You already know (you do know, don’t you) that the skin is your largest sex organ. We’ve talked about that, also about how important foreplay is now that we need a little more stimulation to get in the mood.

So let’s get specific about this whole skin thing.

Not all our parts are created equal: Some are ticklish; some are sensitive; and some are very willing to play along with our pre-sex games. We call these our erogenous zones. Since we have many of them, why not spend some time exploring this secret garden with our partner? I’m betting you’ll discover new ways to tantalize your mate as well as to become aroused yourself.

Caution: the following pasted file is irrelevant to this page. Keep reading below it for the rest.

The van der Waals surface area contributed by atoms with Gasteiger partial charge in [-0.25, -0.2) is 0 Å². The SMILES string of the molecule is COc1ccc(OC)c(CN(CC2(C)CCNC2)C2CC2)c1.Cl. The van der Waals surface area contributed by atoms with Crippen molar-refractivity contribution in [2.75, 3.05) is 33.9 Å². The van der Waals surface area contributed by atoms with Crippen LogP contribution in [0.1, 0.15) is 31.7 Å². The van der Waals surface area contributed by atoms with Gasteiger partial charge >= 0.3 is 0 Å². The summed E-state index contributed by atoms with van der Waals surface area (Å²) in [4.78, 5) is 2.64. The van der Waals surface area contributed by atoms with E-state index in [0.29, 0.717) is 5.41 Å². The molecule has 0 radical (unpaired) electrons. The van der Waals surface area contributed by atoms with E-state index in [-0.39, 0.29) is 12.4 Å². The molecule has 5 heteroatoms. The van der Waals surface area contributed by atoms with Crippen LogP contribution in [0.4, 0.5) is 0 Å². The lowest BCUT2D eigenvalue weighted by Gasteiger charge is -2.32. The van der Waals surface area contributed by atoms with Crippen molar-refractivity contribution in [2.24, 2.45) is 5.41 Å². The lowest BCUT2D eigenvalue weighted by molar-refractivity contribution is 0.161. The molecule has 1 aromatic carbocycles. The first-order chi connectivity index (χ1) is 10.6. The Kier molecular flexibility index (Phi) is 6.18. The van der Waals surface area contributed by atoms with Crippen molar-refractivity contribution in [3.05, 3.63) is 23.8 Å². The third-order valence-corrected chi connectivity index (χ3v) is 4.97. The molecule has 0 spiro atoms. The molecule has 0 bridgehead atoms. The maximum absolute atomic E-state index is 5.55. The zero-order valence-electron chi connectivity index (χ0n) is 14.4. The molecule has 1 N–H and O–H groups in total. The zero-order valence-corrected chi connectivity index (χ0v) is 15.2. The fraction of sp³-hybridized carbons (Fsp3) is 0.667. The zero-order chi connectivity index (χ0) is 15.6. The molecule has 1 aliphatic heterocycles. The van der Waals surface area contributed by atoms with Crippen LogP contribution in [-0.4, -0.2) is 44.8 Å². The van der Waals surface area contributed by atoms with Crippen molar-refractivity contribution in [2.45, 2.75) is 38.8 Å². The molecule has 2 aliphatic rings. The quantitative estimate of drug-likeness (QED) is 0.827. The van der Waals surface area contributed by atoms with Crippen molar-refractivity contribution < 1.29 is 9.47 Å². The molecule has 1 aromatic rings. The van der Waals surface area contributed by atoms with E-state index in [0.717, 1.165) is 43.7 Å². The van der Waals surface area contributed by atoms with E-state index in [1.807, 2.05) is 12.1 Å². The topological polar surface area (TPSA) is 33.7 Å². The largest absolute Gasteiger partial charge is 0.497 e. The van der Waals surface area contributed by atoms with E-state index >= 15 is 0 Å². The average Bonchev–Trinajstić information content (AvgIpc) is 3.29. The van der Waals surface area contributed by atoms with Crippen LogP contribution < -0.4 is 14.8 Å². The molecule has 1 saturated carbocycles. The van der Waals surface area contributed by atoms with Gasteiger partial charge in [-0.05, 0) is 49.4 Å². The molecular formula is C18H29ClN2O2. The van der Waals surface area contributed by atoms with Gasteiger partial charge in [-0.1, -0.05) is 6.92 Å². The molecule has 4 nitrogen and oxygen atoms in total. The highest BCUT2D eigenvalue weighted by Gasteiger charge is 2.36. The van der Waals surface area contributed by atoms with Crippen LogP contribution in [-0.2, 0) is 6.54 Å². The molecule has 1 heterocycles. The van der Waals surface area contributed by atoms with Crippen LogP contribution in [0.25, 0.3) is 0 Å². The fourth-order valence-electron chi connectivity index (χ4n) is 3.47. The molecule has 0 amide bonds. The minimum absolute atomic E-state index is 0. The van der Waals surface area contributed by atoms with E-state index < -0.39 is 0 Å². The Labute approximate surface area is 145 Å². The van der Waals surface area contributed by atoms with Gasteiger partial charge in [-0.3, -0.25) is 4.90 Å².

We are each unique. What turns you on may not excite your partner. A ho-hum move for you may electrify him. Men and women each have special turn-on zones that are unique to the gender. Cut lines for men; nipples for women, for example. Gentle touch may be more pleasurable in one place while another may require a firm hand or even a smack. Variations in touch and texture can also be exciting, so don’t overlook fur and feathers or heat and cold.

Women often wish their partner just knew what they like without having to be told (or shown), but let’s get over it. That may work for Christian in 50 Shades, but our real-world guys need a hint. Heck, you may not even know all your own sexy spots.

You and your partner could map out places on your bodies you’d like to touch and explore. Tell each other where you fantasize being touched just so. Make cards with the names of various erogenous zones and draw one or two randomly. Focus on those in your next love fest. Finally, and most importantly, let each other know when a particular touch feels good—or when it misses the mark.